(It’s been over two months: Documenting the rest of this trip will be a major test of my memory.)
I wake up in a strange bed, in a strange place. I walk out of the bedroom and check a clock: 3:30am. It’s Sunday, August 15, 2010.
I wake up the computer then go to the kitchen where I started opening and closing cupboard doors. The fridge holds new contents from last night’s grocery shopping.
For some reason I remember where the chips are, which is a different cupboard than the biscuits.
Biscuits are cookies.
I blog for a little bit, then it’s back to the kitchen to my new favorite activity of opening and closing every single panel with hinges.
In and out of sleep until 10:00 am or so, when I decide it’s time for pancakes, because they’re delicious.
Becky and Karl are about to head off to a meeting. But we chat for a little bit while pancakes jump into my mouth.
I read for a little bit before getting ready for church.
Becky and Karl return from their meetings.
It begins to rain, and Karl tries to use that as an excuse to not to go church.
For lunch, we make sandwiches from the chicken from Red Rooster. We watch the rain turn to hail. Honestly, I’m curious about church here, though I’ve spent most of the summer not really caring about church in general.
The weather has cleared.
Church. Is the same. Except for the accents. And the organist who looks like Ronald Reagan.
We get back to the apartment and change, then we head over to Karl’s parents’ house. They’re rich.
We have a lovely dinner of pork roast, potatoes, green beans, and carrots, and homemade cracklings. And lemon fizzy drink.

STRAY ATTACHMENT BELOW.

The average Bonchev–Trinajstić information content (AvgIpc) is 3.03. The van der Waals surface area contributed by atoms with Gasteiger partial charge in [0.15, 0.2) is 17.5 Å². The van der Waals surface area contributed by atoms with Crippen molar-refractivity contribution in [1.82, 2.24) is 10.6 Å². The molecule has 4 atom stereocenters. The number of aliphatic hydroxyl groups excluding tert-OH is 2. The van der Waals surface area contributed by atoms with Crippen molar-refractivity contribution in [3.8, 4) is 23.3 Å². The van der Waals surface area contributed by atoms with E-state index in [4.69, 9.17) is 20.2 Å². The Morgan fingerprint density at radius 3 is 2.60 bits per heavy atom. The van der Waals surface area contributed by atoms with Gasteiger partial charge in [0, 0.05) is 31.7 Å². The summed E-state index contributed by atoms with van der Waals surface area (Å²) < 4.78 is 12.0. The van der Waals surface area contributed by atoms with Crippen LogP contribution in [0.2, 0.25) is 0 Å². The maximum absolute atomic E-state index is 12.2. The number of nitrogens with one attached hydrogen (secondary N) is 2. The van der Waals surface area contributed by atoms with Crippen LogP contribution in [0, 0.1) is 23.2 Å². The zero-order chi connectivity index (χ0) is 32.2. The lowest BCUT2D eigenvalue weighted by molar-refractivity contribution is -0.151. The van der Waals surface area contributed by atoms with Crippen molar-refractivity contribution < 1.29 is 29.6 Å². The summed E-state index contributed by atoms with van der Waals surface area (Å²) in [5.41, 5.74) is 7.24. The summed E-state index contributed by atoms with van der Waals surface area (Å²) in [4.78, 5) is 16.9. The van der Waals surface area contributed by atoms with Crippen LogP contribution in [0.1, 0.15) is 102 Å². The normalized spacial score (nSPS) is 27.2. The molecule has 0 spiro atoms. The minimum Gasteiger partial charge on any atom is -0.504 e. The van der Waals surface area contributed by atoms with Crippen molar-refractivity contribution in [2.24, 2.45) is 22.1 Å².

The family tells stories around the table. I ask a question every now and then.
After everyone helps with clearing the table, we sit on couches and talk.
Karl’s mum makes fun of his very white legs.
And then, Analiese pulls out of the oven an amazing chocolate pudding for dessert.
She cuts a piece way too big and dollops some cream on top of it. I eat the whole thing, then all of a sudden, being alive is uncomfortable. Maybe it’s sort of like a mild version of hell, where you have too much of a good thing, and the overindulgence is its own punishment.
When we return to the apartment, we rush to get into our pajamas. Then we decide it’s a good idea for Tim Tam Slams, because hedonism and hell both begin with h.
Now watch a famous Australian do it:
Vodpod videos no longer available.
Natalie’s using tea. Other people use coffee, but we use Milo, which is like hot chocolate. After a couple of rounds, we leave the biscuits on the coffee table and settle in to the mammoth leather couch to watch some “Banzai!” then I more or less pass out for a little while before Karl and Becky go to bed.
So maybe overeating and jetlag can be like roofies for Mormons.